Thursday, May 12, 2005

Lembit's wedding

We were teasing him about whether he had lined up the Hello coverage. Many a true word spoken in jest and he mentioned the names of some people who would be receiving an invitation because "Hello wanted a few more celebrities" - he then hastily pointed out that they were all friends any way.
As someone pointed out "it's bad enough feeling obliged to invite Uncle Jack and assorted relatives without having to worry about the guest list even more" and it did strike me that the hassle didn't seem worth it.

What we didn't find out was whether Lembit and Sian had been invited to launch a new chocolate bar on the day.

Dining with friends

It used to be almost a tradition that as many people as possible ate together, in Members Dining Room, after the Wednesday evening parliamentary party meeting. Although it was before my time I am told that it was almost a three line whip when Paddy Ashdown led the party - it was useful to know what was going on and it was a useful opportunity to lobby Paddy.

The tradition has gone into something of a decline in recent years due to a combination of an earlier finish and the absence of the leader. So, last night it was good to see at least half the parliamentary party in the Dining Room and that we took up four tables. I don't expect that this will last but it was a useful way of getting to know some of the new intake.

Wednesday, May 11, 2005

The next four years

Could have shot the person on Thursday night/Friday morning who cheerfully suggested that I would be OK whatever happened because "they'd probably want me in the House of Lords" - not what I wanted to be hearing at all.

Since the result was announced I have had one moment of weakness. Feeling shattered after four weeks of an election campaign (plus all that led up to it) I contemplated making an early decision to stand down, spending my days topping up the tan (what tan?) with a bit of light election monitoring in sunny climates and enjoying myself for four years.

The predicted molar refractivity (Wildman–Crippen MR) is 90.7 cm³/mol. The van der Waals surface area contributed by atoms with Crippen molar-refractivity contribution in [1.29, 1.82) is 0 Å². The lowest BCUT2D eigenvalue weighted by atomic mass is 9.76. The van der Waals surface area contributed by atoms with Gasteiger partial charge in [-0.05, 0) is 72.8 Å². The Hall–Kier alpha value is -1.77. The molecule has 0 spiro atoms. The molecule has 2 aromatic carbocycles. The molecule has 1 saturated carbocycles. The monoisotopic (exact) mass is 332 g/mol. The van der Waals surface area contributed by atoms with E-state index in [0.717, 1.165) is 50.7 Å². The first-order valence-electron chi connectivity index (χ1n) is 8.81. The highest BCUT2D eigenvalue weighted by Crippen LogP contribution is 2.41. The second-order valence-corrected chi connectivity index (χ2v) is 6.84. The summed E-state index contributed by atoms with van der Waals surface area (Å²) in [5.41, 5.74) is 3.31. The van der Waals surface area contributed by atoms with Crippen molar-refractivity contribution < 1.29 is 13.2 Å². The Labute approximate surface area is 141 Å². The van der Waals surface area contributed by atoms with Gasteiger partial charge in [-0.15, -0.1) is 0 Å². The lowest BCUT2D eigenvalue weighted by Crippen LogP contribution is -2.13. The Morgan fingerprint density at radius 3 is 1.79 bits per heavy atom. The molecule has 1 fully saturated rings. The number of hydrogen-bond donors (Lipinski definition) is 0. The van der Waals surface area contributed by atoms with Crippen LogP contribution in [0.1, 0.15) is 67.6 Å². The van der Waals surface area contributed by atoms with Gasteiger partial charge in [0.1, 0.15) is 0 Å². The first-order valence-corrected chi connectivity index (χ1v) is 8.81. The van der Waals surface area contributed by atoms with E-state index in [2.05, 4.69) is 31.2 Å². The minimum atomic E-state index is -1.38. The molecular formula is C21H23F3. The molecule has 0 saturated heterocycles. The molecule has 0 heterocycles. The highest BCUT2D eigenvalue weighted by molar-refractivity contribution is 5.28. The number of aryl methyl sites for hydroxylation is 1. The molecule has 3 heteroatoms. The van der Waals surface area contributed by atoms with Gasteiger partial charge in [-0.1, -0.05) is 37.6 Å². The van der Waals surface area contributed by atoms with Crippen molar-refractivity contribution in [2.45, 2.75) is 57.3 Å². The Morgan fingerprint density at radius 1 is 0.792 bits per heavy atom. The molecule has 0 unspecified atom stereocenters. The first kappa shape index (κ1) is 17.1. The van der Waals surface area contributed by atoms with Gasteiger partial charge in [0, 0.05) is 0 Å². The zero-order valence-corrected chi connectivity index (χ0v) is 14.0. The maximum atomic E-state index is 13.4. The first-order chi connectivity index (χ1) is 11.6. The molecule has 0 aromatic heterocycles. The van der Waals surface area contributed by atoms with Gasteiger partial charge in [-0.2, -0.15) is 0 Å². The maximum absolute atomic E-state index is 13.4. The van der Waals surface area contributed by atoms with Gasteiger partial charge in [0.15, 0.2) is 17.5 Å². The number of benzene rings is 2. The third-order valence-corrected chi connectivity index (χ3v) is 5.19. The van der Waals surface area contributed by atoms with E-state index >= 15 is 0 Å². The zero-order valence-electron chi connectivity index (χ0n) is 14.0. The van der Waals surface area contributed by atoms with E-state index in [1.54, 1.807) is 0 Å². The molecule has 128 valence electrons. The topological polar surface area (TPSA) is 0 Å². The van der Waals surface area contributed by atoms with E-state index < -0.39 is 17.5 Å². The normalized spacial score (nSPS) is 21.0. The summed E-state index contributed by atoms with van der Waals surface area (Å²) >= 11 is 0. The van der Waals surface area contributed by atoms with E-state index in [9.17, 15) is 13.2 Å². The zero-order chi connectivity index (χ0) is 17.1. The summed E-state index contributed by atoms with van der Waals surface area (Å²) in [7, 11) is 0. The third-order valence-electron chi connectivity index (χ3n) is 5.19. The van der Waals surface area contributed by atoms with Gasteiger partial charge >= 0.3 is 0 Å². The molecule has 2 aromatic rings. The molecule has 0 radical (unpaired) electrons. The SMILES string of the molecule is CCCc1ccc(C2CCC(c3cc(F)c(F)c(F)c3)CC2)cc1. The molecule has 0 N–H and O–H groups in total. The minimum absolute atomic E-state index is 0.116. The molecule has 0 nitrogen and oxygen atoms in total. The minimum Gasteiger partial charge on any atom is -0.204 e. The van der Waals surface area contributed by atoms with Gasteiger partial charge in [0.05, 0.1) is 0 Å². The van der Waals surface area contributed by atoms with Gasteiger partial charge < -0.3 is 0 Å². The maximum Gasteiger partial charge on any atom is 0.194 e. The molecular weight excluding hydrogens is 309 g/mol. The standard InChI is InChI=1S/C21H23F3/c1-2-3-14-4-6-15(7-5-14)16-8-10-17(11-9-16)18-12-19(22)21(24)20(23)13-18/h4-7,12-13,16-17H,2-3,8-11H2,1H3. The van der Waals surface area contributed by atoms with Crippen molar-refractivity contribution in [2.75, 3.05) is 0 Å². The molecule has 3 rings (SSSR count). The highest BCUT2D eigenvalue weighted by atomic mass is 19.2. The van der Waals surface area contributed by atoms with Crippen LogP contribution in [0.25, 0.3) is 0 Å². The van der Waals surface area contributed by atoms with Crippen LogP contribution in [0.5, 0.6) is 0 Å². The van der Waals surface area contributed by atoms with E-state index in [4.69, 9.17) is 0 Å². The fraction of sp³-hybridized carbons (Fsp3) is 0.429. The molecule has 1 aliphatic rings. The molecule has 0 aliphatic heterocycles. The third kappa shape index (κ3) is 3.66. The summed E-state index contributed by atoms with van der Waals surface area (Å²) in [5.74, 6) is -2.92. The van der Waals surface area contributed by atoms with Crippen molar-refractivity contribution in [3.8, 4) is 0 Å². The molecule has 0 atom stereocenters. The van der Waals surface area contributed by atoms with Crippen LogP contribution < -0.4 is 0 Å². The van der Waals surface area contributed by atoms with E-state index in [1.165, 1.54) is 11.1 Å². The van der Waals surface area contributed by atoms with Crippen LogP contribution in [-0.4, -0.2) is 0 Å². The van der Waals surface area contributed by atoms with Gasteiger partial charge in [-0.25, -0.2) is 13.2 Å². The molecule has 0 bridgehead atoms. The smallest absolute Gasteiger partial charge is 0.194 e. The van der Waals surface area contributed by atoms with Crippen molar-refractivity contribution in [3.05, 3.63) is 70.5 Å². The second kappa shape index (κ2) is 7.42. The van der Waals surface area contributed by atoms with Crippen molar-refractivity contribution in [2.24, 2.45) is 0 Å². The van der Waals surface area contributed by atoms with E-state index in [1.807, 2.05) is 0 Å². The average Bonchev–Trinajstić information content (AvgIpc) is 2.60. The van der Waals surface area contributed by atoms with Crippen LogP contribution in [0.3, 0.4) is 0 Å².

A night sleep and I realised that that isn't me at all so it looks like I might be doing things the hard way and slogging at it for the next few years. The words of a certain Peter Mandelson come to mind,

"I'm a fighter not a quitter"

This will probably be the only time I ever quote him.

Speaker remains Speaker

The main business today was to elect a Speaker of the House of Commons. We were not expecting any surprises but it was good to see the House of Commons Chamber full to bursting. With more Lib Dems and more Tories there is now likely to be a bit of a scrabble for seats on key occasions. In the past "the Nats" as we refer to them have always sat in the third row but now that there are more of us then it would make sense for us to sit in a block but no one wants to seem mean and try to push them back.

Can't see that it matters really as long as we all get a place but some people take the symbolism of these things very seriously.

Tuesday, May 10, 2005

Tales from the tearoom

Went there for lunch and was horrified that the Tories were occupying three tables! They are so loud but there was quite a funny moment when Nick Winterton was introducing one of their new MPs and reassured him that "anything you say will be within these four walls unless you come across Giles Brandreth in which case you will be in a book"

Or Romseyredhead decides to blog perhaps?

Come and celebrate - oh and the drinks are on you